* Adapted from:  http://www.oehive.org/files/ConsoleWaiter.groovy
 * Released under the Eclipse Public License
 * http://www.eclipse.org/legal/epl-v10.html
 *
 * I added methods to allow use from Java.
 *
 * The run() method launches the console and causes this thread
 * to sleep until the console's window is closed.
 * Allows easy interaction with the objects alive at a given
 * point in an application's execution, like in a debugger
 * session.
 *
 * Example 1:
<pre> * new ConsoleWaiter().run()
 *</pre>
 *

 * Example 2:
<pre> * def waiter = new ConsoleWaiter()
 * waiter.console.setVariable("node", node)
 * waiter.run()
 *</pre>
 */
class ConsoleWaiter {
 Console console
 Object source
 boolean done = false;

 /** */
 public ConsoleWaiter(Console inConsole){
    this.console = inConsole
 }

 /** */
 public ConsoleWaiter(Object source){
    console =
    new Console(getClass().classLoader,
    new Binding())
    this.source = source
    console.setVariable("source", source)
 }

 /** */
 public void setVar(String key, Object value){
    console.setVariable(key, value)
 }

 /** 	 */
 public void setVar(String key, List values){
    console.setVariable(key, values)
 }

 /** 	 */
 public void setVar(String key, Object[] values){
    console.setVariable(key, values)
 }

 /** 	 */
 public void run() {
    console.run()
    // I'm a little surprised that this exit() can be private.
    console.frame.windowClosing = this.&exit
    console.frame.windowClosed = this.&exit
    while (!done) {
       sleep 1000
    }
 }

 /** 	 */
 public boolean isDone(){
    return done;
 }

 /** 	 */
 public void exit(EventObject evt = null) {
    done = true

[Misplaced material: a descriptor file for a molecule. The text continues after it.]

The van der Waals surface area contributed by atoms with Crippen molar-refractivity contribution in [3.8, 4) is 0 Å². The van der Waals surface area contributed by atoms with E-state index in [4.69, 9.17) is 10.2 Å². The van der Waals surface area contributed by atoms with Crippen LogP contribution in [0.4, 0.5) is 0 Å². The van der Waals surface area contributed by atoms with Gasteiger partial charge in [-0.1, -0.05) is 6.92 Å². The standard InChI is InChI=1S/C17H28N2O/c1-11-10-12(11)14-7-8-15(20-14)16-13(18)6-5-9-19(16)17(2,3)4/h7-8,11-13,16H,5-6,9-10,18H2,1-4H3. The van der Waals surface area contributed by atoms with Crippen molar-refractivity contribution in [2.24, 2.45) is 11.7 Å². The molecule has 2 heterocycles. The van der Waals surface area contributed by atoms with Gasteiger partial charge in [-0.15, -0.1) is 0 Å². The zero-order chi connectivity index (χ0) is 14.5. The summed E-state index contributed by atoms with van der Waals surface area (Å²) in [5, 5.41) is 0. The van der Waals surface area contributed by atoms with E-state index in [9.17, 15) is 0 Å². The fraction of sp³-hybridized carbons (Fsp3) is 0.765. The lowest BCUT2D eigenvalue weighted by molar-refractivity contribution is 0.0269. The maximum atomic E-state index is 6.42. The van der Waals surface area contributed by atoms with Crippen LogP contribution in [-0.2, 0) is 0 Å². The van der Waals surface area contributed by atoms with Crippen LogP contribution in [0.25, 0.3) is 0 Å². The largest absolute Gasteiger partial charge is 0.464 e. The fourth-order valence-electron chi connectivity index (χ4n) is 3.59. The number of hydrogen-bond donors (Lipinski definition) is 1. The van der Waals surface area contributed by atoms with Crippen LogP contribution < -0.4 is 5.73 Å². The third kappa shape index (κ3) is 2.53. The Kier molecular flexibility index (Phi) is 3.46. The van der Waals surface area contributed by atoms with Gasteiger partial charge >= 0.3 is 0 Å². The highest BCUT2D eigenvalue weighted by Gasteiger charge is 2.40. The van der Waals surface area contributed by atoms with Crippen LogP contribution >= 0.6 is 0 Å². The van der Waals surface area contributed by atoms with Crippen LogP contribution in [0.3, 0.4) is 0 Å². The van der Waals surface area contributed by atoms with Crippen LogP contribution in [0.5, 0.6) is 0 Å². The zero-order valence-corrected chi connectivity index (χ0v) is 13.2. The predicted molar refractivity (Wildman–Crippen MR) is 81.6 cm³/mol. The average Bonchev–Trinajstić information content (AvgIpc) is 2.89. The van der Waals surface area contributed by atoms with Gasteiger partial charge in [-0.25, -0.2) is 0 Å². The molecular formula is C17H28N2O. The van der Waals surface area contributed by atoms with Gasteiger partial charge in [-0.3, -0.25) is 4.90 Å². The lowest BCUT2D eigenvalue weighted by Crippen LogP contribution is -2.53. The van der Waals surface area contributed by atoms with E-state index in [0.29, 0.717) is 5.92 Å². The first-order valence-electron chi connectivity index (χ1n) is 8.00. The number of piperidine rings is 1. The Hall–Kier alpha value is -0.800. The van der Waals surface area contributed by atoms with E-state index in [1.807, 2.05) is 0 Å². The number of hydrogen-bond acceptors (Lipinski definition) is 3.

}

 /** 	 */
 public Console getConsole(){
    return console;
 }
}

Eclipse Integration

The disadvantage of this approach is that you have to put extraneous code inside the tests or target class. Not only is this tedious and slow, what if code is accidentally deployed like this? A better approach is to just set a breakpoint in the code, and then have the ability to open a script console at that breakpoint, in the Java Stack Frame, that has access to the execution context and classpath. Is there an Eclipse add-in that does this? If not, there should be.

Conclusion

Shown was a simple example of embedding a Groovy console in Java code to allow scripting. Of course, this is not a new idea. It was even mentioned in an older JVM scripting language, Beanshell. Note that it is possible to instead of using a GUI console, to use the Groovy shell, InteractiveShell class. In the reading list below this approach is taken to allow remote scripting of a server hosted application.

Updates

  • Oct 10, 2011:
    Interesting tool that could be relevant: YouDebug.
  • March 20, 2012: Not exactly same scenario, but the concept of an embedded script console is found in many products. Jenkins CI Server has one and it uses Groovy. Jenkins Script Console

Further reading